The Art of Being Kind

To Barry House, kindness is the language of empathy and understanding that transcends cultural and linguistic barriers, fostering an environment where every individual feels valued, heard, and supported.

Our House motto, “Kindness, Friendliness, and Integrity,” serves not just as a slogan, but as a lived experience, a daily reminder of the ideals we strive to embody. In this place we call a ‘home away from home’, kindness is the invisible thread that connects us, a shared value that nurtures a sense of belonging and community.

We believe that acts of kindness, both big and small, have the power to transform our living spaces into a haven of warmth and inclusivity. Whether it’s a smile shared in passing, a comforting word in a moment of need, or a helping hand extended without hesitation, these gestures of kindness are the lifeblood of our House spirit.

By presenting Daisy’s thoughts below, we can effectively highlight how deeply kindness resonates with her.

The renowned German writer Johann Wolfgang von Goethe once said, “kindness is the golden chain by which society is bound together.” Kindness is often an underrated quality because it operates subtly and silently, making it easy to overlook as it is not a visible or assertive trait. However, in a society that often values competitiveness, kindness is frequently dismissed as a passive attribute. Despite claims that there is no longer a place for selflessness in our world, I can personally assure you that this is untrue.

As you enter the challenging final years of your secondary education, difficulties arise not only from academic pursuits but also from the pastoral aspects of school life.  Last term, I was the head of the dorm to five younger girls, and the valuable lesson I gleaned from this experience is that exhibiting kindness can often be the most challenging undertaking in the world.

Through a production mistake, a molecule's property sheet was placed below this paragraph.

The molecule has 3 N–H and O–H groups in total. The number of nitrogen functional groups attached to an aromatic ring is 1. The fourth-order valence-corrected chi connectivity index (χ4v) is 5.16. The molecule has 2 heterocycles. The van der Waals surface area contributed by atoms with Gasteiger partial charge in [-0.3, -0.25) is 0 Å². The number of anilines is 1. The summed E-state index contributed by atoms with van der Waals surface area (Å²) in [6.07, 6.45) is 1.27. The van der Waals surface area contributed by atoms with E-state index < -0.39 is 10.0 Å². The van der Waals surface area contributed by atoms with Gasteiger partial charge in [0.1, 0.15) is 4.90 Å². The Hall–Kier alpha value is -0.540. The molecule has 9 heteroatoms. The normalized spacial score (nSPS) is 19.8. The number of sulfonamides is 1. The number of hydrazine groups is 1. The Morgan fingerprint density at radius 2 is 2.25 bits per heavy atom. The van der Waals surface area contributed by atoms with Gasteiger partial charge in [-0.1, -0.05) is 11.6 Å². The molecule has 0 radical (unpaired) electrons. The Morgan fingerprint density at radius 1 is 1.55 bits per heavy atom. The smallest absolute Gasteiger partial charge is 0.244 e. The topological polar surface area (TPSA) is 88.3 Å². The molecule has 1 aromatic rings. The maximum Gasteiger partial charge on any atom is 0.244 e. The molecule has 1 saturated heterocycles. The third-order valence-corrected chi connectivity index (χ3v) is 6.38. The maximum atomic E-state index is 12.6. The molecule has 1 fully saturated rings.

Neglecting responsibilities often seems effortless and convenient, but I posit that summoning an extraordinary amount of courage is necessary to tackle less feasible yet significantly more challenging tasks. Admittedly, it can be extraordinarily demanding to engage in a lively discussion about chloroplasts with a fervently passionate UIV, especially when the allure of restful sleep is strong. However, as you exhibit genuine interest, even in the face of reluctance and momentary discomfort, you may discover an unexpected enjoyment in the interaction. This, I believe, epitomises the beauty of human connection. True kindness, in my view, necessitates sincerity and a steadfast commitment to the well-being of individuals and their communities. Despite the battles I’ve faced during sleepless nights and evening chats with my ‘little ones’ (Daisy Day Car), I can confidently say that I have come to realise the art of being kind.

I would like to recount another recent experience involving an act of kindness. Several weeks ago, my friends and I participated in an activity where each of us was assigned another person randomly. Our task was to list three qualities we appreciated about that person. However, when the cards were read aloud, I couldn’t help but feel disappointed with the card I received. The qualities listed were superficial and basic, leading me to question the perceived extent of my potential. To my surprise, the following day, I discovered an anonymous card on my study desk. This card contained a detailed paragraph highlighting commendable and respectable attributes, indicating that the initial description did not adequately capture my personality. This experience underscored for me the profound levels of compassion and consideration inherent in acts of kindness.

I would like to take the chance and reiterate that acts of kindness are not necessarily significant or drastic, and often the acts which are overlooked are the gestures which produce the most prominent impact. I believe the art of being kind lies in the altruism which accompanies selfless actions, because kindness always finds its way back to you. Sometimes it takes a great deal of bravery to proactively plant seeds of kindness, knowing that you may not be returned immediately. I believe that many don’t recognise that kindness doesn’t need to be returned for you to feel fulfilled or satisfied. You simply need to give yourself permission to be happy for doing something good. Today I keep this card on my shelf to read whenever I need a reminder, and I shall never forget her kindness.

“What do you want to be when you grow up?” “Kind,” said the boy. – Charlie Mackesy (The Boy, the Mole, the Fox, and the Horse).  Daisy (UV)